The 2020 emissions reduction target New Zealand has put on the table in Copenhagen, a cut of 10 to 20 per cent from 1990 levels, is highly conditional.
In particular, the Government wants changes to the rules relating to forestry and to ensure New Zealand's ability to meet its obligations by importing "carbon" - or units representing a reduction in emissions somewhere else in the world - is not restricted.
Some countries seek to limit the ability to use international carbon markets to meet national targets, seeing them as reducing the incentive to reduce emissions though domestic action.
The Government is arguing for changes to the rules on deforestation, which currently say that when a forest is felled, unless that very land is replanted, all the carbon stored in those trees is deemed to be emitted to the atmosphere then and there and has to be counted in the country's emissions.
New Zealand says timber would not be much of a building material if that were true and that it ought not to matter whether the same land is replanted, only that a new forest is established somewhere which will suck up the same amount of carbon dioxide as it grows.
These issues are not expected to be settled at Copenhagen.
Climate Change Negotiations Minister Tim Groser says that until they are, New Zealand's offer will remain conditional.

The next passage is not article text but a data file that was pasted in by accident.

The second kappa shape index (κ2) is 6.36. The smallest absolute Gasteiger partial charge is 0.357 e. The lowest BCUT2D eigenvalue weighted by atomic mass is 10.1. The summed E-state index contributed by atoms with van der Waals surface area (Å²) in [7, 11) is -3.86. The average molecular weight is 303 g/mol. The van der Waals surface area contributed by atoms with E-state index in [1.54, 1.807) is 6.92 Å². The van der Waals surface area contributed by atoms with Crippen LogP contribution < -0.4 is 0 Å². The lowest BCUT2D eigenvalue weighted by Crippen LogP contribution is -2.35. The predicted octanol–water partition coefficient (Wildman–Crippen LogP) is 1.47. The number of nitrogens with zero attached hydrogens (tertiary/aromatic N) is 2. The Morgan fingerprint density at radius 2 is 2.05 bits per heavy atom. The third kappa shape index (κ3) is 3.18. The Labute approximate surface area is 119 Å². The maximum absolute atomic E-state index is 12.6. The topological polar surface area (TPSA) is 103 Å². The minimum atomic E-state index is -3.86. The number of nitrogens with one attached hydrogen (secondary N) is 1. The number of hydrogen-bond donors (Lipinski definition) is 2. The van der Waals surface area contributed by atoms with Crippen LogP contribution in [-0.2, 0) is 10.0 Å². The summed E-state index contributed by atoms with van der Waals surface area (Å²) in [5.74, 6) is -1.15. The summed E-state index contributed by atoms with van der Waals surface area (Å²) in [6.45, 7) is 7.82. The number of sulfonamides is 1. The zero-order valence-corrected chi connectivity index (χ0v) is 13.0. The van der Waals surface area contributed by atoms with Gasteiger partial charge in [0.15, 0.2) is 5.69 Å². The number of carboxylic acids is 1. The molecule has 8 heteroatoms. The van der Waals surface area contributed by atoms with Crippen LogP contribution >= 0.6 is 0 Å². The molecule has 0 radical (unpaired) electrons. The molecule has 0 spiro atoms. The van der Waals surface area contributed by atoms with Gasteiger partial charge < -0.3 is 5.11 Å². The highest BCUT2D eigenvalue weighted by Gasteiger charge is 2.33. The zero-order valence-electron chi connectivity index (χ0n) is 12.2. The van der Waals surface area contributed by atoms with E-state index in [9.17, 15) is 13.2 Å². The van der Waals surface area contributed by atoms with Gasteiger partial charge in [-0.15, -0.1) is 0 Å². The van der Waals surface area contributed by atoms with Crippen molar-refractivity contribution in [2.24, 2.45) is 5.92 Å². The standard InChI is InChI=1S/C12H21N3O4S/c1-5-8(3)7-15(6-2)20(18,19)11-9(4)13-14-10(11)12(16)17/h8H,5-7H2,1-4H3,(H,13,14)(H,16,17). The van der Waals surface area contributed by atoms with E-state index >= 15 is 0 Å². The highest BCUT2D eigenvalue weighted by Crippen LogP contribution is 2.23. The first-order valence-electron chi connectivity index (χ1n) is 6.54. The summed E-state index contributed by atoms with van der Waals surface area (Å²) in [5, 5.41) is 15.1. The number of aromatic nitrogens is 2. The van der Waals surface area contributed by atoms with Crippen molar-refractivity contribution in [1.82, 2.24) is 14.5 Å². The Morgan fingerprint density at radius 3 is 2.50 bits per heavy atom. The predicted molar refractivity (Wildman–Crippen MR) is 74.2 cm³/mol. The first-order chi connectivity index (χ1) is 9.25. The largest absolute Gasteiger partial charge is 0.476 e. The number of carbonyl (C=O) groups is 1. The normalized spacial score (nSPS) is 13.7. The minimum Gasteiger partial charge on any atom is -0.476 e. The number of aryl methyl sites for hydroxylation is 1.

"But I am concerned about this. Although New Zealand [has] made this position absolutely clear time after time, you always need to be concerned in an international negotiation that [other parties] at the end of the day are just going to regard this as something they don't want to know about and roll over the top of it."
Groser also contradicts the idea that the Government needed to enact amendments to the emissions trading scheme, which will impose costs on energy users from the middle of next year and farmers from 2015, before the Copenhagen conference.
"In all the discussions and negotiations on climate change I have had over the past 12 months, no one has ever asked me, formally or informally, a single question about New Zealand domestic policy."